„In any country where talent and virtue produce no advancement, money will be the national god. Its inhabitants will either have to possess money or make others believe that they do. Wealth will be the highest virtue, poverty the greatest vice.“

—  Denis Diderot

Observations on the Drawing Up of Laws (1774)
Kontext: In any country where talent and virtue produce no advancement, money will be the national god. Its inhabitants will either have to possess money or make others believe that they do. Wealth will be the highest virtue, poverty the greatest vice. Those who have money will display it in every imaginable way. If their ostentation does not exceed their fortune, all will be well. But if their ostentation does exceed their fortune they will ruin themselves. In such a country, the greatest fortunes will vanish in the twinkling of an eye. Those who don't have money will ruin themselves with vain efforts to conceal their poverty. That is one kind of affluence: the outward sign of wealth for a small number, the mask of poverty for the majority, and a source of corruption for all.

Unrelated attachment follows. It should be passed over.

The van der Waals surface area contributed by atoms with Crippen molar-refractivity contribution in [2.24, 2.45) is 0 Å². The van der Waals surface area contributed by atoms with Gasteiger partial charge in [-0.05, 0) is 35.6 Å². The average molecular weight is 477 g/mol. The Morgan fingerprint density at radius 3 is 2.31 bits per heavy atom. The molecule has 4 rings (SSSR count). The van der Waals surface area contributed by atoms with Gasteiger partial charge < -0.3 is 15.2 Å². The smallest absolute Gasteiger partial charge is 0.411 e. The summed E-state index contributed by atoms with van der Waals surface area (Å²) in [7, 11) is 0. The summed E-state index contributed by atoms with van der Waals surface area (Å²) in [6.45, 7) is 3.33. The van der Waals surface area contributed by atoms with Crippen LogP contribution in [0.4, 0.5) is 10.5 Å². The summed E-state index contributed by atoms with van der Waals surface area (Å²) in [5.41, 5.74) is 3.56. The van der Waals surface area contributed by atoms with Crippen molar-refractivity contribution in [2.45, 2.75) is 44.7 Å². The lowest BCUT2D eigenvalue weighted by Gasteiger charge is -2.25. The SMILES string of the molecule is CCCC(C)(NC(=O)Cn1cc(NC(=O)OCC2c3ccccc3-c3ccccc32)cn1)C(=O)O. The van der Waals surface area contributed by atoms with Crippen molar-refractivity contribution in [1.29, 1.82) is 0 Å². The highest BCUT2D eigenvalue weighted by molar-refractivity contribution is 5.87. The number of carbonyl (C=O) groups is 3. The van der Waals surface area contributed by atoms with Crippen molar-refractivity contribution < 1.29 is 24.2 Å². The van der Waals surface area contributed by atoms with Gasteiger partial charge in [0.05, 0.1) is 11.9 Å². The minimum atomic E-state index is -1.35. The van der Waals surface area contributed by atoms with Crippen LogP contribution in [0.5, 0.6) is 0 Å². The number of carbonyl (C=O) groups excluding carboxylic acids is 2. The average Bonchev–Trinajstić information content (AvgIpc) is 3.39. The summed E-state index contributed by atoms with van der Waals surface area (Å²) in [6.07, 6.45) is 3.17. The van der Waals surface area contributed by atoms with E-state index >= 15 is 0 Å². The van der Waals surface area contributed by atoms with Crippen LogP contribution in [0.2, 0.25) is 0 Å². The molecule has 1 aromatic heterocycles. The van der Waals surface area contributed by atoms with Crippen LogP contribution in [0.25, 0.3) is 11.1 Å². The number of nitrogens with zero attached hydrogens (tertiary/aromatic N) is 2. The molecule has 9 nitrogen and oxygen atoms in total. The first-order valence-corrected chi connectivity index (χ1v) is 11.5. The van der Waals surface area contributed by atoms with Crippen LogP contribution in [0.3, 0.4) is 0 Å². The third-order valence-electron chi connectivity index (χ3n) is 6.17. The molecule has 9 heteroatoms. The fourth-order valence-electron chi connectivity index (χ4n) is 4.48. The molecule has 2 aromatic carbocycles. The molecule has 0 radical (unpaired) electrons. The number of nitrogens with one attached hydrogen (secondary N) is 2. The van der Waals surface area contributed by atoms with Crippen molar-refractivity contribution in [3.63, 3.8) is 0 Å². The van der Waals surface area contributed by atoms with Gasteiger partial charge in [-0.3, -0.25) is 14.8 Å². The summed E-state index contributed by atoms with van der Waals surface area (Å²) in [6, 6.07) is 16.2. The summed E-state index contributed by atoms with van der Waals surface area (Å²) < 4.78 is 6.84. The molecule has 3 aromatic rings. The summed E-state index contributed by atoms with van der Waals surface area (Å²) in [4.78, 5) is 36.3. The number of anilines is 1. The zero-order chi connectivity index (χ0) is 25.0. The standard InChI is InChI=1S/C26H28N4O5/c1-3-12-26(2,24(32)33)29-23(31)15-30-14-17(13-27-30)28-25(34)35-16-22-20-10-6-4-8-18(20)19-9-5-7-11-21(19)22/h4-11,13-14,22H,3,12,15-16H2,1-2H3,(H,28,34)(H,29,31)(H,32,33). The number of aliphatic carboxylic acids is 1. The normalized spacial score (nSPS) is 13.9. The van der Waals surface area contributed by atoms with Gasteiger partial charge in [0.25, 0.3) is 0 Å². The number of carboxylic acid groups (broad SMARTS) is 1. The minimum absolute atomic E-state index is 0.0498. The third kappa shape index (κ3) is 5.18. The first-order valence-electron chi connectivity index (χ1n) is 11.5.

„Our observation of nature must be diligent, our reflection profound, and our experiments exact. We rarely see these three means combined; and for this reason, creative geniuses are not common.“

—  Denis Diderot

No. 15
On the Interpretation of Nature (1753)